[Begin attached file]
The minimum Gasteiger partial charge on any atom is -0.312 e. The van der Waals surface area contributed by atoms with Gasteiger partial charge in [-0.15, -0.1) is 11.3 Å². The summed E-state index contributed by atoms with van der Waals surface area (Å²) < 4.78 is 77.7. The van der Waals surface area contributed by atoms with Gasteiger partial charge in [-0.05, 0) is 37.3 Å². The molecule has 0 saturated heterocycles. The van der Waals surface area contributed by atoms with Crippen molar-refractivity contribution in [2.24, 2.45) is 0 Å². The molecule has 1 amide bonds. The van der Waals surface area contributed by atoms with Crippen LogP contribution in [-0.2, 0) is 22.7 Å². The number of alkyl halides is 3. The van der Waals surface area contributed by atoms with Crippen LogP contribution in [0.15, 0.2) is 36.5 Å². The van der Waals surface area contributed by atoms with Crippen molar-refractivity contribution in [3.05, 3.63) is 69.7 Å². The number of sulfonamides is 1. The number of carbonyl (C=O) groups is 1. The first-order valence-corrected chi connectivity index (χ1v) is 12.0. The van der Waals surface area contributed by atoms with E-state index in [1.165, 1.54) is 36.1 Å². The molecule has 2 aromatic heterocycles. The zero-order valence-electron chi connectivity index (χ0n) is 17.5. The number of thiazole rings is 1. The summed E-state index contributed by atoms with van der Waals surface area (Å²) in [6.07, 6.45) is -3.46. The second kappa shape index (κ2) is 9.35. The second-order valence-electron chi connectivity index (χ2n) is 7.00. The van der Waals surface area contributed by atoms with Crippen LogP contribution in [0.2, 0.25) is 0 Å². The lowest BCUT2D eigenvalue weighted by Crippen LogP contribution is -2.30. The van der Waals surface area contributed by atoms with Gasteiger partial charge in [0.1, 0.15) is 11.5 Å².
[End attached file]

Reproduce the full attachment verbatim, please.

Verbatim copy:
The minimum Gasteiger partial charge on any atom is -0.312 e. The van der Waals surface area contributed by atoms with Gasteiger partial charge in [-0.15, -0.1) is 11.3 Å². The summed E-state index contributed by atoms with van der Waals surface area (Å²) < 4.78 is 77.7. The van der Waals surface area contributed by atoms with Gasteiger partial charge in [-0.05, 0) is 37.3 Å². The molecule has 0 saturated heterocycles. The van der Waals surface area contributed by atoms with Crippen molar-refractivity contribution in [2.24, 2.45) is 0 Å². The molecule has 1 amide bonds. The van der Waals surface area contributed by atoms with Crippen LogP contribution in [-0.2, 0) is 22.7 Å². The number of alkyl halides is 3. The van der Waals surface area contributed by atoms with Crippen LogP contribution in [0.15, 0.2) is 36.5 Å². The van der Waals surface area contributed by atoms with Crippen molar-refractivity contribution in [3.05, 3.63) is 69.7 Å². The number of sulfonamides is 1. The number of carbonyl (C=O) groups is 1. The first-order valence-corrected chi connectivity index (χ1v) is 12.0. The van der Waals surface area contributed by atoms with E-state index in [1.165, 1.54) is 36.1 Å². The molecule has 2 aromatic heterocycles. The zero-order valence-electron chi connectivity index (χ0n) is 17.5. The number of thiazole rings is 1. The summed E-state index contributed by atoms with van der Waals surface area (Å²) in [6.07, 6.45) is -3.46. The second kappa shape index (κ2) is 9.35. The second-order valence-electron chi connectivity index (χ2n) is 7.00. The van der Waals surface area contributed by atoms with Crippen LogP contribution in [0.2, 0.25) is 0 Å². The lowest BCUT2D eigenvalue weighted by Crippen LogP contribution is -2.30. The van der Waals surface area contributed by atoms with Gasteiger partial charge in [0.1, 0.15) is 11.5 Å².